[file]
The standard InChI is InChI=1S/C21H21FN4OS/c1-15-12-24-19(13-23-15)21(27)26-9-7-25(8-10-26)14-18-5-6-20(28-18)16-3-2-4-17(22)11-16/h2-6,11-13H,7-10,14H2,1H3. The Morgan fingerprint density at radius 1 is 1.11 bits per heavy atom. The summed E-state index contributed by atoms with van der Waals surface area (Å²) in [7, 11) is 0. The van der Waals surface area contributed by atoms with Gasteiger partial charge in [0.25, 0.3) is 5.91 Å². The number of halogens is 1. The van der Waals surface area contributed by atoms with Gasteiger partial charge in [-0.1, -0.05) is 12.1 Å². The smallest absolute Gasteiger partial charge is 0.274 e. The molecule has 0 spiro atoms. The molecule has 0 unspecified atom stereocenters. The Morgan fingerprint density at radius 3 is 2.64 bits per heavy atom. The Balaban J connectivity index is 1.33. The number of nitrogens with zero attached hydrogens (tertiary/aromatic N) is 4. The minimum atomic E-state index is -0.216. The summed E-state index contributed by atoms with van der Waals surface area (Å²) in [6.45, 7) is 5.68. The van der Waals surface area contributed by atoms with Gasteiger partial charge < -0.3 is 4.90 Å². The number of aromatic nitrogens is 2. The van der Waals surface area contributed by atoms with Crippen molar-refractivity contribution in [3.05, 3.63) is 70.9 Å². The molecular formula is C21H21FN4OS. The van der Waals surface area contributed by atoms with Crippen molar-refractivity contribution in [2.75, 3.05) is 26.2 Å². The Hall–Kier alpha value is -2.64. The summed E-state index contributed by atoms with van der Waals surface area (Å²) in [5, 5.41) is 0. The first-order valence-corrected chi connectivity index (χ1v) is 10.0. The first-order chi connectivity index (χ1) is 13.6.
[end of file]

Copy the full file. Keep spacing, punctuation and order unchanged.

The standard InChI is InChI=1S/C21H21FN4OS/c1-15-12-24-19(13-23-15)21(27)26-9-7-25(8-10-26)14-18-5-6-20(28-18)16-3-2-4-17(22)11-16/h2-6,11-13H,7-10,14H2,1H3. The Morgan fingerprint density at radius 1 is 1.11 bits per heavy atom. The summed E-state index contributed by atoms with van der Waals surface area (Å²) in [7, 11) is 0. The van der Waals surface area contributed by atoms with Gasteiger partial charge in [0.25, 0.3) is 5.91 Å². The number of halogens is 1. The van der Waals surface area contributed by atoms with Gasteiger partial charge in [-0.1, -0.05) is 12.1 Å². The smallest absolute Gasteiger partial charge is 0.274 e. The molecule has 0 spiro atoms. The molecule has 0 unspecified atom stereocenters. The Morgan fingerprint density at radius 3 is 2.64 bits per heavy atom. The Balaban J connectivity index is 1.33. The number of nitrogens with zero attached hydrogens (tertiary/aromatic N) is 4. The minimum atomic E-state index is -0.216. The summed E-state index contributed by atoms with van der Waals surface area (Å²) in [6.45, 7) is 5.68. The van der Waals surface area contributed by atoms with Gasteiger partial charge < -0.3 is 4.90 Å². The number of aromatic nitrogens is 2. The van der Waals surface area contributed by atoms with Crippen molar-refractivity contribution in [3.05, 3.63) is 70.9 Å². The molecular formula is C21H21FN4OS. The van der Waals surface area contributed by atoms with Crippen molar-refractivity contribution in [2.75, 3.05) is 26.2 Å². The Hall–Kier alpha value is -2.64. The summed E-state index contributed by atoms with van der Waals surface area (Å²) in [5, 5.41) is 0. The first-order valence-corrected chi connectivity index (χ1v) is 10.0. The first-order chi connectivity index (χ1) is 13.6.